Myths of Babylonia and Assyria
Page: 243A pestilence may have broken out in the camp, the infection, perhaps, having been carried by field mice. Byron's imagination was stirred by the vision of the broken army of Assyria.
The Assyrian came down like a wolf on the fold,And his cohorts were gleaming with purple and gold;And the sheen of their spears was like stars of the sea,When the blue wave rolls nightly on deep Galilee.Like the leaves of the forest when summer is green,That host with their banners at sunset were seen;Like the leaves of the forest when autumn hath blown,That host on the morrow lay withered and strown.For the Angel of Death spread his wings on the blast,And breathed on the face of the foe as he passed;And the eyes of the sleepers waxed deadly and chill,And their hearts but once heaved--and forever grew still!And there lay the steed with his nostril all wide,But through it there rolled not the breath of his pride;And the foam of his gasping lay white on the turf,And cold as the spray of the rock-beating surf.And there lay the rider distorted and pale,With the dew on his brow, and the rust on his mail;And the tents were all silent--the banners alone--Thelances uplifted--the trumpet unblown.And the widows of Asshur are loud in their wail,And the idols are broke in the temple of Baal;Hath melted like snow in the glance of the Lord.
Before this disaster occurred Sennacherib had to invade Babylonia again, for the vassal king, Bel-ibni, had allied himself with the Chaldaeans and raised the standard of revolt. The city of Babylon was besieged and captured, and its unfaithful king deported with a number of nobles to Assyria. Old Merodach Baladan was concerned in the plot and took refuge on the Elamite coast, where the Chaldaeans had formed a colony. He died soon afterwards.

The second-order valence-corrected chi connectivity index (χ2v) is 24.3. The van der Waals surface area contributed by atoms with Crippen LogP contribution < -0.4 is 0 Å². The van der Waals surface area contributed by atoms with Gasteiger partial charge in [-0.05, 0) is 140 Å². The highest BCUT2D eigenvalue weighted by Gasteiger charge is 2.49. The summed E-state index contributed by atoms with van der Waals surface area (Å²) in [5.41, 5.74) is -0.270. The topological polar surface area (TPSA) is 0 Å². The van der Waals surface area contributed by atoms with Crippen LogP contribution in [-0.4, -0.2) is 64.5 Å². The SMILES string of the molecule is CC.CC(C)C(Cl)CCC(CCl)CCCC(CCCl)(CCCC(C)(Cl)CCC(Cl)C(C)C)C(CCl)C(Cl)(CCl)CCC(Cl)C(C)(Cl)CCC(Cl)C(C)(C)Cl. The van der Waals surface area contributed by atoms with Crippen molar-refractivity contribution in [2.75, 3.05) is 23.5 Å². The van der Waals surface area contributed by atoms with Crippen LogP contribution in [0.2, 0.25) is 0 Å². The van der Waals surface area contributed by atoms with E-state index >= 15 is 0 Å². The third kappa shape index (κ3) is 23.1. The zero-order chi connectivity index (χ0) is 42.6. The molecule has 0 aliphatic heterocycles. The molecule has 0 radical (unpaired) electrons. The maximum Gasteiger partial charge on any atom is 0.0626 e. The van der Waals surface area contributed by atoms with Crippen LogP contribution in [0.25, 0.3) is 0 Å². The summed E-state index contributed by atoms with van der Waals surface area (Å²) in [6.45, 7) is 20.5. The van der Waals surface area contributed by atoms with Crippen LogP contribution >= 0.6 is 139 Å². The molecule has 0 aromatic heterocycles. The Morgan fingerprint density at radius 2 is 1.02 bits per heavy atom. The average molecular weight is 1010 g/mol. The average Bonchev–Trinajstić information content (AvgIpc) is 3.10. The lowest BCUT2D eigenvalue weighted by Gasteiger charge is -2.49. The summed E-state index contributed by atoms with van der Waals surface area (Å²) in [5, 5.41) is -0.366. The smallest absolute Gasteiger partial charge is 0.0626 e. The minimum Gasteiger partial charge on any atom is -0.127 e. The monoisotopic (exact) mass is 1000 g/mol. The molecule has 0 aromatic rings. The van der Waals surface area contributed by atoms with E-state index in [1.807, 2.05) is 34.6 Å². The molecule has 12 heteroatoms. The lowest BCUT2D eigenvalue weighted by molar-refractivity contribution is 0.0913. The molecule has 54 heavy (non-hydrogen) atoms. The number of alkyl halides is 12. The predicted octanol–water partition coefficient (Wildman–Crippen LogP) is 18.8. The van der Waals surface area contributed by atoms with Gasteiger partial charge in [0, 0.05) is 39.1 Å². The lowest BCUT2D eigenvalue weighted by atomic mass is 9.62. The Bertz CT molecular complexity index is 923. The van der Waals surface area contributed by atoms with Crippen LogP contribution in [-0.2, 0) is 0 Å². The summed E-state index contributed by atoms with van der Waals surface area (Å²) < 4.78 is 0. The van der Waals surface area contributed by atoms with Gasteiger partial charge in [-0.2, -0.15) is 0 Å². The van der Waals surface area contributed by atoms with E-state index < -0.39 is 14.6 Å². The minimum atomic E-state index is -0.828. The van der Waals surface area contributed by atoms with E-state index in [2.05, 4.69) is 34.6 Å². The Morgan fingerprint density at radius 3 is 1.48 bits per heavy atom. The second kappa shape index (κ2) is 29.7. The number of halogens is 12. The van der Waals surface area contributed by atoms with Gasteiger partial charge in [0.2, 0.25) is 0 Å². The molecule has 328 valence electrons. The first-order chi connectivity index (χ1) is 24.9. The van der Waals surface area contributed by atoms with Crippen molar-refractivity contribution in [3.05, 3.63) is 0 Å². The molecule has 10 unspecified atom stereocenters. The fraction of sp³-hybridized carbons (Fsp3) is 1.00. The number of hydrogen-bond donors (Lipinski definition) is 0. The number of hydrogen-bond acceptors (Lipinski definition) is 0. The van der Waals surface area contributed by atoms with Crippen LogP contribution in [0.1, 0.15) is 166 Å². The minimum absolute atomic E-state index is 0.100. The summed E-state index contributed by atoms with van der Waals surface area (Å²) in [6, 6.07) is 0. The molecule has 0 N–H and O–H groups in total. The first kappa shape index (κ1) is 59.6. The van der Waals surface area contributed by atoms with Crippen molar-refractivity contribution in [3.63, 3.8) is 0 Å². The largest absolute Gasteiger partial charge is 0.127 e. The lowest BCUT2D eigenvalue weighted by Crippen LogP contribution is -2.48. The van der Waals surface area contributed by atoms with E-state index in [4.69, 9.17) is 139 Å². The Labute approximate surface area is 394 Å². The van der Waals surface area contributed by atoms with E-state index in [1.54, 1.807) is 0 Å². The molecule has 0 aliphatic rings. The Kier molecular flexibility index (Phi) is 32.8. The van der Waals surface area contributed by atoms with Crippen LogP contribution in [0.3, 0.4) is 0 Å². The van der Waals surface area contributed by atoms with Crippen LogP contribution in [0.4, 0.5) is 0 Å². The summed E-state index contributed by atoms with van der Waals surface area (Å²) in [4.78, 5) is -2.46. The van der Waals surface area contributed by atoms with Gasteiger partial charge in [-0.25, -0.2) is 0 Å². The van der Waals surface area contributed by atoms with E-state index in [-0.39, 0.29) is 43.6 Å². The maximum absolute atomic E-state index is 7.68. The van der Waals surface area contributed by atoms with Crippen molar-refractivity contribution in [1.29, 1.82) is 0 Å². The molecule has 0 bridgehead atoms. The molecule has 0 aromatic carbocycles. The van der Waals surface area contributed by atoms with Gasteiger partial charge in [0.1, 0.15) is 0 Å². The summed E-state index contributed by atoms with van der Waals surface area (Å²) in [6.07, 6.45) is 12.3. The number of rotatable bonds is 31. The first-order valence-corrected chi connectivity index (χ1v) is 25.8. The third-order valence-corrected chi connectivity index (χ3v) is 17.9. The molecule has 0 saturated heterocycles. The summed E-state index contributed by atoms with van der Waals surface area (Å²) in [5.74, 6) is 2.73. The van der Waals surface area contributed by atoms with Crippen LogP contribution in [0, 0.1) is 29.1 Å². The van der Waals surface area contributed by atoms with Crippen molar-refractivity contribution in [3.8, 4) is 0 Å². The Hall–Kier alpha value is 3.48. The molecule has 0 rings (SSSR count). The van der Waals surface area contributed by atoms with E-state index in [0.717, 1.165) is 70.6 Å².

Sennacherib operated in southern Babylonia and invaded Elam. But ere he could return to Assyria he was opposed by a strong army of allies, including Babylonians, Chaldaeans, Aramaeans, Elamites, and Persians, led by Samunu, son of Merodach Baladan. A desperate battle was fought. Although Sennacherib claimed a victory, he was unable to follow it up. This was in 692 B.C. A Chaldaean named Mushezib-Merodach seized the Babylonian throne.
In 691 B.C. Sennacherib again struck a blow for Babylonia, but was unable to depose Mushezib-Merodach. His opportunity came, however, in 689 B.C. Elam had been crippled by raids of the men of Parsua (Persia), and was unable to co-operate with the Chaldaean king of Babylon. Sennacherib captured the great commercial metropolis, took Mushezib-Merodach prisoner, and dispatched him to Nineveh. Then he wreaked his vengeance on Babylon. For several days the Assyrian soldiers looted the houses and temples, and slaughtered the inhabitants without mercy. E-sagila was robbed of its treasures, images of deities were either broken in pieces or sent to Nineveh: the statue of Bel-Merodach was dispatched to Asshur so that he might take his place among the gods who were vassals of Ashur. "The city and its houses," Sennacherib recorded, "from foundation to roof, I destroyed them, I demolished them, I burned them with fire; walls, gateways, sacred chapels, and the towers of earth and tiles, I laid them low and cast them into the Arakhtu."